The organization has also created new ways to reach underserved girls, with programs like Girl Scouts Beyond Bars, which organizes troops for girls whose mothers are incarcerated. “The idea is to rebuild the relationship between a girl and her mother, and ultimately to reduce the risk of the daughter following in her mother’s footsteps,” said Ms. Vitek.
While the Girls Scouts remains a secular organization, the national organization last year added a new award, the “My Promise, My Faith” pin, which invites Scouts to explore the Girl Scout Law through the lens of their own faith communities. United Methodist Girl Scouts can also earn religious recognition at each rank, such as the “God and Me” and “God and Church” awards. Some churches tie the activities for the awards to their confirmation programs.
Advocates for girls
The national Girl Scouts of the USA has also marked the anniversary by advocating for girls, declaring 2012 “The Year of the Girl” and launching a campaign to encourage girls who want careers in science, technology, business and industry.
There are 50 million former Girl Scouts; a recent survey found that about 60 percent of female members of the U.S. Senate and House of Representatives are former Scouts, as are 53 percent of all women business owners.
Ms. Earley says she feels Girl Scouts helped shaped her in positive ways.
“Through the nurturing and mentoring of the Scout leaders . . . I learned new skills that I wouldn’t have learned in other places,” she said. Ms. Earley wasn’t an avid reader as a youngster, but a badge relating to reading encouraged her to read more.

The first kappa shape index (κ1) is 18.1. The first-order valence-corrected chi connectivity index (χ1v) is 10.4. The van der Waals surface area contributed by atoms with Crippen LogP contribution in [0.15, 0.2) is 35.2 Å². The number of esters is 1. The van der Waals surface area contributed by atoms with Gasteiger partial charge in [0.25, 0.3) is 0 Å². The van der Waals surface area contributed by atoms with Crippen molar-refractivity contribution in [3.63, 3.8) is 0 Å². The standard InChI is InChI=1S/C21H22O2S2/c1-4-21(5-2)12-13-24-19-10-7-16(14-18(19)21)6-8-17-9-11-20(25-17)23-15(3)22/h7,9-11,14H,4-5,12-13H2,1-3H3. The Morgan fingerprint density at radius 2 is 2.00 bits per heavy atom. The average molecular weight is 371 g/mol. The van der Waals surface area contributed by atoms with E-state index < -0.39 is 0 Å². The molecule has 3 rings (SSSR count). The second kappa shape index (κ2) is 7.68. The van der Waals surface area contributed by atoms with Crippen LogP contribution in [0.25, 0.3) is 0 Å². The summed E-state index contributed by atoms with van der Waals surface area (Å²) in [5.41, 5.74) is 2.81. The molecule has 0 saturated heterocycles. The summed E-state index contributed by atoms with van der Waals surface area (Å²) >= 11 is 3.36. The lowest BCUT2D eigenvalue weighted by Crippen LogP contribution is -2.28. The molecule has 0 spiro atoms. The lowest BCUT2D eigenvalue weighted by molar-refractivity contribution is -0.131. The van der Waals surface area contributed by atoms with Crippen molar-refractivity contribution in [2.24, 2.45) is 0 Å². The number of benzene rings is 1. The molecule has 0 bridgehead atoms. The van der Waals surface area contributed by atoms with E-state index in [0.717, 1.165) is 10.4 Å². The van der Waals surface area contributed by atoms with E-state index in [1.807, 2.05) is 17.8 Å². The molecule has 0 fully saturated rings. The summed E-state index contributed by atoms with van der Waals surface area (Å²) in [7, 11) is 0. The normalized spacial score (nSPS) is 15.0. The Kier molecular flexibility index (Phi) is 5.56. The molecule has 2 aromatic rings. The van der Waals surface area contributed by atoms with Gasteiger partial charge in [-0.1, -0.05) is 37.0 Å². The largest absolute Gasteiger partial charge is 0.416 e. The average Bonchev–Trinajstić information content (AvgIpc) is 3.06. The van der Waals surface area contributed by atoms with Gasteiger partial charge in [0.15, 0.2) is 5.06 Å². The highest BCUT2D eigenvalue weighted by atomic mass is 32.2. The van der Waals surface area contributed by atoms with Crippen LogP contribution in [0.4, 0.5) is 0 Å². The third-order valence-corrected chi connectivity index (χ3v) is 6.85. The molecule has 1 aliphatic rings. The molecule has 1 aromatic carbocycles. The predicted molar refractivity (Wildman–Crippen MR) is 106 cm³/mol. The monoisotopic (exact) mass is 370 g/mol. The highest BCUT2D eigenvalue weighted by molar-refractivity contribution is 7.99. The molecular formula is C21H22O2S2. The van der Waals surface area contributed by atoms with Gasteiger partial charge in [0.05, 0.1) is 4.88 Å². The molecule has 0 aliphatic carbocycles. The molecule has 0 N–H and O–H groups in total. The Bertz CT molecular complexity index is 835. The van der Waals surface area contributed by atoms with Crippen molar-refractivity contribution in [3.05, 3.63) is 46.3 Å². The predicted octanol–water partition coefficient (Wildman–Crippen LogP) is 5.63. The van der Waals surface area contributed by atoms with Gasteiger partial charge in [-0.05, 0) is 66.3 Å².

Scout leaders say the value of the program endures well beyond the “cookies, camping and crafts” that Scouts enjoy.
“Girls learn to work with others,” said Ms. Vitek. “They can find out what they’re passionate about, for service or as a career. They get very meaningful leadership experiences.”
Many United Methodist churches simply provide space for Girl Scout troop meetings. But when congregations incorporate troops into the life of the church, Mr. Coppock says, Scouting can turn into an effective form of outreach and evangelism.
“I know of at least five families that joined the church through Girl Scouting,” said Allison Bishop, leader of the Cadette and Senior troops at East Ridge, which averages 130 in worship on Sundays. Her family is one of them. After her daughter, Madeline, 15, became involved in Scouting, they joined the church.
“I actually saw a church that was not just saying they were going to go out and do things, but they were doing it,” said Ms. Bishop. “Church members have praised the girls, they’ve bought their cookies, they’ve helped with fundraising projects, and they’ve given them service projects to do when they needed them.”
The Rev. Tom Long saw that happen at his church, First UMC in Vernon, Texas. The troop is new to the church, but already it’s led at least one family to join the church.
He also sees the church’s Girl Scout troop as a ministry. Volunteers pick up the girls from school in church vans and bring them to the church for meetings. “The church serves as a safe, healthy environment for girls who need a place to go after school,” he said.
Mr. Coppock encourages lay leaders and clergy to find ways to make deeper connections with their Girl Scout troops.
“Go to the award ceremonies,” he said. “Visit and meet the parents and invite them into the life of the church. Cultivate relationships with parents and youth, and not just on Scout Sunday.”
Girl Scouts is also one outreach ministry that often pays churches back, in the form of willing hands. At East Ridge, the Girl Scouts support church food drives and help with projects around the church. Working toward her Silver Award—the highest award for Cadettes—Jillian Cooper is currently remodeling a storage room for materials for Sunday school teachers. At First UMC Vernon, Scouts planted flowers outside of the church while working on a merit badge.
“It’s just a win-win all around,” said Mr. Long.